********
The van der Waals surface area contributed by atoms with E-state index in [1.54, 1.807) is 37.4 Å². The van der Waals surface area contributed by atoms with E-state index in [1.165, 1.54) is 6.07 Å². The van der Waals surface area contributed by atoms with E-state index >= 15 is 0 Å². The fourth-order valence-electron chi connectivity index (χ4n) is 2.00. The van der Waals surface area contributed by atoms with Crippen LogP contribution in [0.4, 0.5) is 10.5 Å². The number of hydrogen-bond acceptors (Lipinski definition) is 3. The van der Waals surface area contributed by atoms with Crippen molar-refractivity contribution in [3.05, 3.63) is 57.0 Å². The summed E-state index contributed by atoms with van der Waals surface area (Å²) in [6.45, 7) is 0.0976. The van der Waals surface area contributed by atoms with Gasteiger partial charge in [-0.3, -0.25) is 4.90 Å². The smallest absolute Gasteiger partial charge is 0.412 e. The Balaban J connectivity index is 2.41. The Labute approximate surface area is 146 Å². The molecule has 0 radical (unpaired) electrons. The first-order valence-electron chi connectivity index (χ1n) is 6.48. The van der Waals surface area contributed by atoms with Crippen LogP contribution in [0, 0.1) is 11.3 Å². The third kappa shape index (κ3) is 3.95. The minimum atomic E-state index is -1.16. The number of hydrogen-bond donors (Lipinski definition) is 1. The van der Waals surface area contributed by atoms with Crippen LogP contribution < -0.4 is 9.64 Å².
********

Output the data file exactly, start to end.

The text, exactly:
The van der Waals surface area contributed by atoms with E-state index in [1.54, 1.807) is 37.4 Å². The van der Waals surface area contributed by atoms with E-state index in [1.165, 1.54) is 6.07 Å². The van der Waals surface area contributed by atoms with E-state index >= 15 is 0 Å². The fourth-order valence-electron chi connectivity index (χ4n) is 2.00. The van der Waals surface area contributed by atoms with Crippen LogP contribution in [0.4, 0.5) is 10.5 Å². The number of hydrogen-bond acceptors (Lipinski definition) is 3. The van der Waals surface area contributed by atoms with Crippen molar-refractivity contribution in [3.05, 3.63) is 57.0 Å². The summed E-state index contributed by atoms with van der Waals surface area (Å²) in [6.45, 7) is 0.0976. The van der Waals surface area contributed by atoms with Gasteiger partial charge in [-0.3, -0.25) is 4.90 Å². The smallest absolute Gasteiger partial charge is 0.412 e. The Balaban J connectivity index is 2.41. The Labute approximate surface area is 146 Å². The molecule has 0 radical (unpaired) electrons. The first-order valence-electron chi connectivity index (χ1n) is 6.48. The van der Waals surface area contributed by atoms with Crippen LogP contribution in [0, 0.1) is 11.3 Å². The third kappa shape index (κ3) is 3.95. The minimum atomic E-state index is -1.16. The number of hydrogen-bond donors (Lipinski definition) is 1. The van der Waals surface area contributed by atoms with Crippen LogP contribution < -0.4 is 9.64 Å².